In my first two Revisited posts summarizing the legislative and judicial history leading up to the Supreme Court decision in Allen v. Cooper, I dove into some fairly deep waters. But now, let’s return to the practical matter at hand for contemporary authors of creative works. In short, if a state entity infringes your copyrights, you’re basically hosed. Meanwhile, unjust though it is, state entities, as major copyright owners, may avail themselves of the law when enforcing their copyrights against infringement.
To be precise, if a state actor infringes your copyrights, you cannot not sue for money damages. At best, you may be able to obtain an injunction against the state entity and force it to discontinue the infringing conduct; but without the prospect of money changing hands, initiating a federal lawsuit is prohibitive for most authors. To summarize the Supreme Court in Allen v. Cooper, it upheld its own precedent rulings (1900s-2000) that Congress may not abrogate 11th Amendment immunity (a.k.a.) state sovereign immunity, even under its Article I power to protect intellectual property.
But, as mentioned, the Court’s opinions in Allen also provided Congress with a roadmap, albeit a limited one, whereby new remedial legislation could potentially abrogate state immunity for infringements of intellectual property. Any new legislation must be based solely on the 14th Amendment’s prohibition against the taking of property without due process, and it must be backed by solid data showing that “willful and reckless” infringement by states is a substantial enough problem for creators that the constitutional abrogation can withstand the precedent decisions in these matters. When a case is ultimately tried of course.
State Actors Seem to Know They’re Immune
In response to the Court’s legislative “roadmap” in Allen, Senators Tillis and Leahy sent letters to the Copyright Office and the Patent and Trademark Office requesting comment and evidence related to the scope of state IP infringement. In response, the USCO issued a notice of inquiry seeking input from creators and copyright owners about their experiences with state infringers. In support of this effort, the Copyright Alliance created a public survey, which included the USCO criteria. Preliminary data from the CA survey bolsters the assumption that state infringement is increasing and may be increasing because state actors are aware of their immunity from litigation.
Over a six-week period, 655 Copyright Alliance members responded, with 115 reporting that their works were infringed by state entities. Specifically, Congress should take note of those rightsholders who report that they were initially contacted by state actors for licenses, and when the rightsholders declined, the state actors proceeded to use the work(s) anyway. “… respondents who viewed the infringement as intentional…[described] situations in which an attorney’s warnings were ignored, copyright management information (CMI) on the works was ignored or removed, or use of the works continued when an entity was aware that a license had expired,” the Copyright Alliance report states.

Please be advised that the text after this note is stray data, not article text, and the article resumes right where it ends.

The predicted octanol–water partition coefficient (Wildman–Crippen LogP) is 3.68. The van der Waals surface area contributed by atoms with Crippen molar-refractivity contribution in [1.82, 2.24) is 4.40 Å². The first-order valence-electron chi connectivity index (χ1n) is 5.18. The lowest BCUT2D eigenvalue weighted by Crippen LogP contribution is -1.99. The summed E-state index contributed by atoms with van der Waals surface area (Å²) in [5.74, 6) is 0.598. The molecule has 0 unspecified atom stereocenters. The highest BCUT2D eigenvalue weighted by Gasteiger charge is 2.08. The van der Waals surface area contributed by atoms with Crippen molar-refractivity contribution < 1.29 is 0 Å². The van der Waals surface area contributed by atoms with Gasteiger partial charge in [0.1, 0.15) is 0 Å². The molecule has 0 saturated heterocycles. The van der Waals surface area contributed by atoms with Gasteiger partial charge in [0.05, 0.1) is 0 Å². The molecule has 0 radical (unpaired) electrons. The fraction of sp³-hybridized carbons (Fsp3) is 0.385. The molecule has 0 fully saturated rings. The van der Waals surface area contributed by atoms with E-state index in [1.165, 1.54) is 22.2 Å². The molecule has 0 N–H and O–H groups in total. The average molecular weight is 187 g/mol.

Further, not only do these data imply a substantial amount of willful infringement, but 44% of respondents report that when they demanded that the state actors cease the infringing conduct, the infringers specifically invoked sovereign immunity as a reason for non-compliance. More than half the infringing entities, according to the creators who offered descriptions, were state universities, while the rest were organizations like tourism boards, state departments, and museums.
Assuming that these data indicate that many state infringers are acting upon an increased awareness of their immune status, this points to a reasonable conclusion that a substantial proportion of state infringements meet the standard of “reckless and willful,” as the Supreme Court opined in Allen would be necessary for Congress abrogate immunity. Meanwhile, nearly 70% of respondents to the CA survey report that they believe they lost revenue or licensing opportunities because of state infringement.
Oddly enough, it is possible that high-profile litigation like Allen v. Cooper, which principally affirmed a 2000 decision (Chavez v. Arte Publico Press) on the state immunity question for copyright infringement, may have the effect of emboldening state actors to engage in more brazen acts of reckless and willful infringement. At the same time, the Court was unequivocal in its unanimous view that state immunity in this regard is simply wrong; and absent Rick Allen’s lawsuit, authors would not have the SCOTUS opinions in their arsenal.
In the meantime, Rick Allen, on September 4, filed a motion to reconsider one count of his complaint against the state of North Carolina. The motion states, “These allegations (and still further allegations of intentional infringement, inadequate remedies, and absence of process that Allen will add if permitted to do so) would support a finding that North Carolina’s conduct violated not only the Copyright Act but the Fifth and Fourteenth Amendments as well.” More on that in the next post addressing state IP infringement.